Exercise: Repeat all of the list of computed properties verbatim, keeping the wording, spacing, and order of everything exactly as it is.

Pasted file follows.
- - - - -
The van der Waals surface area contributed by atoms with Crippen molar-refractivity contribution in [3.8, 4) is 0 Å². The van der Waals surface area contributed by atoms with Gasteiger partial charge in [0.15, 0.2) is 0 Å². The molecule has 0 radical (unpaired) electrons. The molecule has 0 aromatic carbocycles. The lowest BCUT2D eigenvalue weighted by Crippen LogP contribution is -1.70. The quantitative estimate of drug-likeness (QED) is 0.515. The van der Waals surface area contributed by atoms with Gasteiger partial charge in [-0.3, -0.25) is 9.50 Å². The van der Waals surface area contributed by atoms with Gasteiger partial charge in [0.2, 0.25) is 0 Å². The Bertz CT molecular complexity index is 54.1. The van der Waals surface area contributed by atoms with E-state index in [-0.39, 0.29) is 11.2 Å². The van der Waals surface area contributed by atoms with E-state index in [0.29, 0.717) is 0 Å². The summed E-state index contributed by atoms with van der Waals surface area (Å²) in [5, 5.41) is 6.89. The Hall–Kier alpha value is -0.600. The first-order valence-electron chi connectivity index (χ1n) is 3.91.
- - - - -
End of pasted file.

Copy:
The van der Waals surface area contributed by atoms with Crippen molar-refractivity contribution in [3.8, 4) is 0 Å². The van der Waals surface area contributed by atoms with Gasteiger partial charge in [0.15, 0.2) is 0 Å². The molecule has 0 radical (unpaired) electrons. The molecule has 0 aromatic carbocycles. The lowest BCUT2D eigenvalue weighted by Crippen LogP contribution is -1.70. The quantitative estimate of drug-likeness (QED) is 0.515. The van der Waals surface area contributed by atoms with Gasteiger partial charge in [-0.3, -0.25) is 9.50 Å². The van der Waals surface area contributed by atoms with Gasteiger partial charge in [0.2, 0.25) is 0 Å². The Bertz CT molecular complexity index is 54.1. The van der Waals surface area contributed by atoms with E-state index in [-0.39, 0.29) is 11.2 Å². The van der Waals surface area contributed by atoms with E-state index in [0.29, 0.717) is 0 Å². The summed E-state index contributed by atoms with van der Waals surface area (Å²) in [5, 5.41) is 6.89. The Hall–Kier alpha value is -0.600. The first-order valence-electron chi connectivity index (χ1n) is 3.91.